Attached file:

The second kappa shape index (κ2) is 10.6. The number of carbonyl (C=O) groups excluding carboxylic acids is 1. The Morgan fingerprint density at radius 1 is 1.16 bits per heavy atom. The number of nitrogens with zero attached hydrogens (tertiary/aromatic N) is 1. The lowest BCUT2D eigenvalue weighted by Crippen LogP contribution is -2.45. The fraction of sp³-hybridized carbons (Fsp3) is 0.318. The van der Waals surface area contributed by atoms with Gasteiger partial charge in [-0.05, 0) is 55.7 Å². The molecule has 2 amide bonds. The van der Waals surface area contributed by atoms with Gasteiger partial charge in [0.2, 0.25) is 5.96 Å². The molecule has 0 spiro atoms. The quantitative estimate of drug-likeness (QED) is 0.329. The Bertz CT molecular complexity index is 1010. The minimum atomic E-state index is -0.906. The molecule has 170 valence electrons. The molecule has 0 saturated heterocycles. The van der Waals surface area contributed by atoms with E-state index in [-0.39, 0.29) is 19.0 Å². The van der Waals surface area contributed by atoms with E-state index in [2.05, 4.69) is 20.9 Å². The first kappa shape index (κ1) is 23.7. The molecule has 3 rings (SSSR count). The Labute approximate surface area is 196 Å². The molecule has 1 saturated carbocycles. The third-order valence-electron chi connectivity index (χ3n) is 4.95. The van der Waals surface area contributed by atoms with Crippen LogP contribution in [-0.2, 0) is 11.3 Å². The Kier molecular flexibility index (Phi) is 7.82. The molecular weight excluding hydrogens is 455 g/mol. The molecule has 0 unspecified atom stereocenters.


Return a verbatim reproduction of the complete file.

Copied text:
The second kappa shape index (κ2) is 10.6. The number of carbonyl (C=O) groups excluding carboxylic acids is 1. The Morgan fingerprint density at radius 1 is 1.16 bits per heavy atom. The number of nitrogens with zero attached hydrogens (tertiary/aromatic N) is 1. The lowest BCUT2D eigenvalue weighted by Crippen LogP contribution is -2.45. The fraction of sp³-hybridized carbons (Fsp3) is 0.318. The van der Waals surface area contributed by atoms with Gasteiger partial charge in [-0.05, 0) is 55.7 Å². The molecule has 2 amide bonds. The van der Waals surface area contributed by atoms with Gasteiger partial charge in [0.2, 0.25) is 5.96 Å². The molecule has 0 spiro atoms. The quantitative estimate of drug-likeness (QED) is 0.329. The Bertz CT molecular complexity index is 1010. The minimum atomic E-state index is -0.906. The molecule has 170 valence electrons. The molecule has 0 saturated heterocycles. The van der Waals surface area contributed by atoms with E-state index in [-0.39, 0.29) is 19.0 Å². The van der Waals surface area contributed by atoms with E-state index in [2.05, 4.69) is 20.9 Å². The first kappa shape index (κ1) is 23.7. The molecule has 3 rings (SSSR count). The Labute approximate surface area is 196 Å². The molecule has 1 saturated carbocycles. The third-order valence-electron chi connectivity index (χ3n) is 4.95. The van der Waals surface area contributed by atoms with Crippen LogP contribution in [-0.2, 0) is 11.3 Å². The Kier molecular flexibility index (Phi) is 7.82. The molecular weight excluding hydrogens is 455 g/mol. The molecule has 0 unspecified atom stereocenters.